Hometown Helpers: DaVita Teammate Volunteers for the Future of Health Care
Editor’s note:The hard work done by teammates at DaVita is clear, but it’s easy to forget that so many are also spending their time outside of work for the greater good. In our “Hometown Helpers” series, we will highlight teammates who are making a difference in their communities. Today, we highlight teammate Gabriel Schlough from Denver, Colorado.
Q: When did you come to Denver, and how did volunteering help you get to know the city?
A: I moved to Denver in July of 2016, after being based in Sierra Leone to support the Ebola outbreak for 3 years across the broader effected West African region; volunteering enables me to strengthen my connection with social issues impacting health-that fill my cup-while rapidly expanding my awareness of local networks filled with compassionate people.
Q: Why do you volunteer?
A: I volunteer to actively participate in transforming the lived-experience of caring for people suffering in our communities around the world-by starting with the people closest to me.
Q:How did you first get involved with the organization(s) you volunteer for in Denver?
A: In Feb. of 2017, during an on-boarding session led by Rebecca Griggs with Pioneer, our new teammate cohort learned about a special dynamic volunteering opportunity through DaVita at Denver Health. Because of my passion for health care delivery and expansive history of supporting safety net hospitals, I jumped at the opportunity to help. Broadly now, I focus all my volunteering with Denver Health.
Q:What is your role within that organization(s)?
A: With the dynamic volunteering project, my role matched that of a business analyst. Our team was composed of bright and talented teammates from across Atlas and our objective was to conduct a consultancy engagement for a physician led Healthcare Interest Program (HIP) started by Dr. Lilia Cervantes at Denver Health. HIP is a grassroots Denver Health mentorship program that works to increase the success of underprivileged, underrepresented college students who are interested in careers in healthcare. The team was led by two magnetic village leaders, Scott Doniger and Anne Howard. Our project team partnered with HIP to complete a needs assessment and scope a scalable growth plan for future programming. I was so impressed by the impact HIP was making to a niche challenge, universal across the majority of our healthcare systems that after our engagement officially ended, I continued to personally volunteer as a strategic advisor and guest lecturer for the program. Currently, on Friday evenings, I also volunteer with a program started by Dr. Josina O’Connell, that grew from a HIP community service program into a non-profit start-up, called the Student Healthcare Investment Partners (SHIPs). At SHIPs I mentor students who are joining the health care workforce or taking a gap year before med/dental/nursing/pharmacy schools on how to structure social movements to impact population health.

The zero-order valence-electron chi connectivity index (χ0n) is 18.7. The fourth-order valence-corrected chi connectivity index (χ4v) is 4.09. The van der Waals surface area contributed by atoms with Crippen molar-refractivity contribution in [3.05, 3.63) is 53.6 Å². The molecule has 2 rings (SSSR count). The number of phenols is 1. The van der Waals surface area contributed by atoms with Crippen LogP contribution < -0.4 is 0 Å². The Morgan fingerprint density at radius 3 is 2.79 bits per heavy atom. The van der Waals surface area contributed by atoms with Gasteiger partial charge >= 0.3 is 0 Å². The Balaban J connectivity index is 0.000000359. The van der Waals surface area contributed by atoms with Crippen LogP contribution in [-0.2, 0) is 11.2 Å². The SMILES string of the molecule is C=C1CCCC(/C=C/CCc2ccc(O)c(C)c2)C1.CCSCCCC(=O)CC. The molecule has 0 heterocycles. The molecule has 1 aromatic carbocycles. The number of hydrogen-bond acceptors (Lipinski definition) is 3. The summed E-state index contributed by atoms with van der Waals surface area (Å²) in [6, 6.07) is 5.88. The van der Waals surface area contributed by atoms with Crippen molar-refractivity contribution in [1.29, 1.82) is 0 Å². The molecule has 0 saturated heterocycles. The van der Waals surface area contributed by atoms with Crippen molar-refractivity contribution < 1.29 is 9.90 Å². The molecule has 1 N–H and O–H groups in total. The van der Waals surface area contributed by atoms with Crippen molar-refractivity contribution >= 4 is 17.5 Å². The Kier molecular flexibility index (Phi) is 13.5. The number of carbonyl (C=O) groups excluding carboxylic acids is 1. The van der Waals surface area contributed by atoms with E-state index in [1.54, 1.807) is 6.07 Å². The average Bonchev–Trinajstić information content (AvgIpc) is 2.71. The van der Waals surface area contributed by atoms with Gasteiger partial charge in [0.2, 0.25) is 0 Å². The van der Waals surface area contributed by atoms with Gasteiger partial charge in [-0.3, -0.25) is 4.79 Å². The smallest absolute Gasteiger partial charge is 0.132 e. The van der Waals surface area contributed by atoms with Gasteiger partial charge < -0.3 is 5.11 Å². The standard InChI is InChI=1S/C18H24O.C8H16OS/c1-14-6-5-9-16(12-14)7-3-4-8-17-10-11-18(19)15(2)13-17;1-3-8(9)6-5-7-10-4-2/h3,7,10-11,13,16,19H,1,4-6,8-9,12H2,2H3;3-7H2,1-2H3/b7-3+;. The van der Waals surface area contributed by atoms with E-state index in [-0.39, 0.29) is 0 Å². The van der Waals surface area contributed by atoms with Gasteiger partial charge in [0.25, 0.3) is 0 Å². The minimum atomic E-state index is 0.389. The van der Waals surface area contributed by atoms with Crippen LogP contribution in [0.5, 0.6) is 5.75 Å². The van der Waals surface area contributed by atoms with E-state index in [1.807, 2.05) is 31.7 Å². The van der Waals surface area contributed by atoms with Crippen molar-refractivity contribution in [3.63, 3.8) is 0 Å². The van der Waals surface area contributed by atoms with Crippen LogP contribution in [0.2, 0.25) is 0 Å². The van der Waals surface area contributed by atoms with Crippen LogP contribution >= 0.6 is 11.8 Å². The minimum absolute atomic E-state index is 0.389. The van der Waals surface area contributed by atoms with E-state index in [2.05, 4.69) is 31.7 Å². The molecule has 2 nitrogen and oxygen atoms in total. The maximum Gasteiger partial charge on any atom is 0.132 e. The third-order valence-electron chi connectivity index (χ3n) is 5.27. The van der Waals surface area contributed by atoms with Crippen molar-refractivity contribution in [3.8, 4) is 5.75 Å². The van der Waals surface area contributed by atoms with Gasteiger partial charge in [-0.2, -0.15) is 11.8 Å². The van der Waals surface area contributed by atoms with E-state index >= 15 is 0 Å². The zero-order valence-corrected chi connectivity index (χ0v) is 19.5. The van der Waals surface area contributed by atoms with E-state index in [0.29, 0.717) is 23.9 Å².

Q: Has your role at DaVita impacted your volunteering efforts in any way? And vice versa?
A: Yes, and DaVita has greatly increased the value of my volunteering efforts by expanding the scope and scale at which I’ve learned to solve complex patient centered problems effectively-yet fast. Yes, and volunteering with Denver Health continually challenges me to locally engage ambiguous social problems impacting the health of marginalized populations which often broadly mirror those experienced by our patients.
Q: What advice would you give to other teammates looking to get involved in community volunteer opportunities
A: Do it for the kids. Richard Feynman often said, “Study hard what interests you the most in the most undisciplined, irrelevant and original manner possible.” And as you struggle to do that, I recommend volunteering with a group in your community to apply what you’re learning while you, do it for the kids.
Q: Anything else you’d like to share?
A: Do it for the kids.